In the past ten years the futures industry has initiated rule changes,
algorithm changes and most recently hours changes, in a self-destructive
trend favoring aggressor market takers over passive market...
* CFTC commissioner hosts meeting of traders in Chicago
* Chilton favors registering high-frequency traders
* Public comment period set to start soon
By Tom Polansek
CHICAGO, June 11 (Reuters) - The Commodity Futures...
BY Gino Vicci
Amid pressure from the nation's largest grain association and "significant
feedback," the CME
Group Inc. backed off a proposed plan to extend trading hours in grain...
CFTC AIMS TO DEFINE HIGH-FREQUENCY TRADING SO IT MIGHT BE REGULATED
By Scott Patterson and Jenny Strasburg
U.S. regulators are about to take a big step toward reining in high-frequency trading: defining what it is.
On Wednesday, a Commodity Futures Trading Commission subcommittee is expected to propose a roughly 60-word definition of high-frequency trading that would define it broadly, a bad sign for traders who had hoped for narrower language. The announcement follows three months of sometimes contentious meetings by an industry group that was formed by the CFTC to help the agency wrestle with the impact of rapid-fire trading on financial markets.
Such trades now generate more than half of all U.S. stock- and futures-trading volume, and critics claim the surge in high-frequency trading has left Wall Street more vulnerable to computer-driven failures that sap investor confidence.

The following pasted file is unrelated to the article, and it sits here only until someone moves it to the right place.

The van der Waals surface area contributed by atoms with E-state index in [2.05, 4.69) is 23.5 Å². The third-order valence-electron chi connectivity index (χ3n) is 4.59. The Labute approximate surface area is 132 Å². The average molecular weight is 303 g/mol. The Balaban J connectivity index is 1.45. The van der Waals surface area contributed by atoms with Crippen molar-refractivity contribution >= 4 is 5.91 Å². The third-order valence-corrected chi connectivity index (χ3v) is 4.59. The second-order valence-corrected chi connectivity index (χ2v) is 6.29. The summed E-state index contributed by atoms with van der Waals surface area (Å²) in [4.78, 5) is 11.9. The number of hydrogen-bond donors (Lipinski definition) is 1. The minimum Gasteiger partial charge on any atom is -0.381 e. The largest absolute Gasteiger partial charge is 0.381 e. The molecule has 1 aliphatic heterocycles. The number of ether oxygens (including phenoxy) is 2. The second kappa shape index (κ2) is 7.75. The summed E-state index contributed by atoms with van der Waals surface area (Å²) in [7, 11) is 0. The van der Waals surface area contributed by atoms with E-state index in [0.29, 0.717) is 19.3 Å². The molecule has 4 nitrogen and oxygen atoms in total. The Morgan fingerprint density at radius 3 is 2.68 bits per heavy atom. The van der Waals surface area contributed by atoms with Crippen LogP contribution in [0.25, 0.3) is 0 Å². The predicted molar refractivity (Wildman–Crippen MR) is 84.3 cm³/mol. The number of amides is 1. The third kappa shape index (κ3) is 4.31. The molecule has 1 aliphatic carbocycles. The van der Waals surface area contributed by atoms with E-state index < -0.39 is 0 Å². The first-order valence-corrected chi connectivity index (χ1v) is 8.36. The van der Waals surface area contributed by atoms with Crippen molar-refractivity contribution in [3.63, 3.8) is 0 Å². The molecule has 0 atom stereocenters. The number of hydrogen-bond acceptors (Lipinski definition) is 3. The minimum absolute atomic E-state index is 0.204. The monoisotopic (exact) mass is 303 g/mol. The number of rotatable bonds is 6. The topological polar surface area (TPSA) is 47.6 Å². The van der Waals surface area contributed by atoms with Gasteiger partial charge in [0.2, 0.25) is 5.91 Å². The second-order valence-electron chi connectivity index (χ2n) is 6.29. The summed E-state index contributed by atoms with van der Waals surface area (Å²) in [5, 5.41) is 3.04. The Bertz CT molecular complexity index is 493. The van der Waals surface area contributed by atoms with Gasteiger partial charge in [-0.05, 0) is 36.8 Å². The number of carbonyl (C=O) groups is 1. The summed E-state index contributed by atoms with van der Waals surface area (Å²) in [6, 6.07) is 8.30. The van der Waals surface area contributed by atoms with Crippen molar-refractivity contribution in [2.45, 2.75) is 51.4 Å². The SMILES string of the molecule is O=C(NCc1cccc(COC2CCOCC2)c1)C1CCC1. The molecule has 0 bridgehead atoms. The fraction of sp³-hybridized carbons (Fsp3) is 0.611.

In response, officials at the CFTC and Securities and Exchange Commission have been exploring ways to track the orders and trades of high-speed firms, which use powerful computers to jump in and out of markets, trying to exploit fleeting price moves.
Much as the proposed "Volcker rule" has spurred sweeping changes on trading desks, the official definition of high-frequency trading likely will guide regulators as they seek to crack down on trading that allegedly is manipulative or undermines investor trust. The Volcker rule would restrict bets banks could make with their own money.
In a sign of the effort's importance, the process of crafting a definition is being overseen by the CFTC's enforcement division. The subcommittee that meets Wednesday is part of the CFTC's Technology Advisory Committee, led by Scott O'Malia, a Republican commissioner who has spearheaded the effort to increase oversight of computer-driven trading at the agency.
According to a draft version reviewed by The Wall Street Journal, a subcommittee working group is proposing to define high-frequency trading as a form of trading that uses sophisticated computer programs to make automated decisions in the markets, with no human decision-making involved in individual transactions. The draft also defines such trading as using technology to amplify the speeds at which firms send orders to exchanges and other trading venues, and generating large volumes of messages, orders and cancellations compared with other, slower types of trading.